Last week marked the early launch of Starbucks’ holiday-themed red cups.
However, to many those cups aren’t “holiday” enough.
A new level of Starbucks backlash emerged when one zealous pastor from Arizona claimed that Starbucks was declaring a “war on Christmas” by removing the images of ornaments, snowmen and presents that have been known to adorn their famous red cups.
People who agreed with the pastor’s view joined him in a campaign against the coffee giant, in which they will order coffee and give the barista “Merry Christmas” as their name. This in essence forces the server to mention Christmas as they call out their name at the end of the line. The protestors would then take to social media and post their pictures with the hashtag #MerryChristmasStarbucks. Even Donald Trump got involved, as he swore that if he got elected, they could all boycott Starbucks together.
Both sides of the debate exploded on social media. In retaliation, supporters of the chain and their minimalist red cups began to turn the argument back on those upset by them, claiming that it was protesters who were really forcing a war on Christmas. People questioned who was really ruining the “meaning of Christmas” and questioned the symbolism of snowflakes to mark the birth of Jesus. It was often pointed out that Starbucks still refers to their signature holiday coffee as Christmas Blend, and labeled the entire situation a “first world problem.”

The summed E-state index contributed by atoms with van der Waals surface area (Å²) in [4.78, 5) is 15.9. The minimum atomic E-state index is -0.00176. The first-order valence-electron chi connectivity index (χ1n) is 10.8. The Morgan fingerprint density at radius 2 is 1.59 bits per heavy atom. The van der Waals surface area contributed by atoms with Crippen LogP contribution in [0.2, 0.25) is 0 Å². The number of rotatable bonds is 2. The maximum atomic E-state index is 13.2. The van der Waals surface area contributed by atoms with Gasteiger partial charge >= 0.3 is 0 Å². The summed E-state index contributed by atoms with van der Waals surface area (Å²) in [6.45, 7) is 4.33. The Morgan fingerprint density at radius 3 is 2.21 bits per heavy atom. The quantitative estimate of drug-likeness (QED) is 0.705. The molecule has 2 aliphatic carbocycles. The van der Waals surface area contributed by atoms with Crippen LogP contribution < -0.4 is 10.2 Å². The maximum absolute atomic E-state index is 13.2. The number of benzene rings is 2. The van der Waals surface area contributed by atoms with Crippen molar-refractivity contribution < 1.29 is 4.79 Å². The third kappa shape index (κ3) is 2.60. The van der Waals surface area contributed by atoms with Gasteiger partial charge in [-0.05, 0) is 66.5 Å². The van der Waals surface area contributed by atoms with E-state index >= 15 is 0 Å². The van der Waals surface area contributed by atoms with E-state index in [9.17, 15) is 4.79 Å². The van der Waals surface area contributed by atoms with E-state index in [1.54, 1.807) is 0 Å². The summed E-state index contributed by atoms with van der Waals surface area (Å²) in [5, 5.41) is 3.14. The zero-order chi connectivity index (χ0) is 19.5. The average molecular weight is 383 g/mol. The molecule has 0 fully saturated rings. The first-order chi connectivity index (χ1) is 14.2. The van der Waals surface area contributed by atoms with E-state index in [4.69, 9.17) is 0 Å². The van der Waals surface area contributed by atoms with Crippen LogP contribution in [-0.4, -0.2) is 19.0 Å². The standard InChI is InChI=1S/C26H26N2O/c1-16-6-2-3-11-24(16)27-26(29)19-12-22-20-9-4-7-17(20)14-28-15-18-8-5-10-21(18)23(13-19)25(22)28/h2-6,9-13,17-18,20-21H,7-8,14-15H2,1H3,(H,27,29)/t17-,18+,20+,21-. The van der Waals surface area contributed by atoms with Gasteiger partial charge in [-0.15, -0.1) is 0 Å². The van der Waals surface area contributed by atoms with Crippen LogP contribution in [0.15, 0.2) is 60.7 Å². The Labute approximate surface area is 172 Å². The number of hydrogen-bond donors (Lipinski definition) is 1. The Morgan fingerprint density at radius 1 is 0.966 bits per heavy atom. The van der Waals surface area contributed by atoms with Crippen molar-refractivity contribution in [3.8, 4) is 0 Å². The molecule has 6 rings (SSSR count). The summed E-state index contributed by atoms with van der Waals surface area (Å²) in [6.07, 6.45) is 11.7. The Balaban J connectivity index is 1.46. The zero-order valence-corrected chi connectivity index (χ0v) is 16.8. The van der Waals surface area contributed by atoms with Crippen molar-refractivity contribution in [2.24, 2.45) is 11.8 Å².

I couldn’t help but think what Forbes writer Katie Sola said in a recent article: the protesters still bought Starbucks products.
Starbucks stayed relatively quiet throughout the entire thing. In the end, the “controversy” (if you can call it that) this resulted in even more social and traditional media coverage for the chain. Public opinion was negative towards the protestors, not the chain. They eventually issued a press release explaining their choice for this year’s design, and announced the winners of their yearly red cup photo contest earlier than anticipated. For the most part, though, Starbucks remained focused, as they often are at this time, on their Veterans Day efforts. It’s as if they were entirely unfazed … as they should be.
How would you have handled this situation? Do you think that silence was the way to go or would you have tried to address the situation more openly? What issues do you see that arise with the clash of brand management and religious beliefs, particularly around this time of year?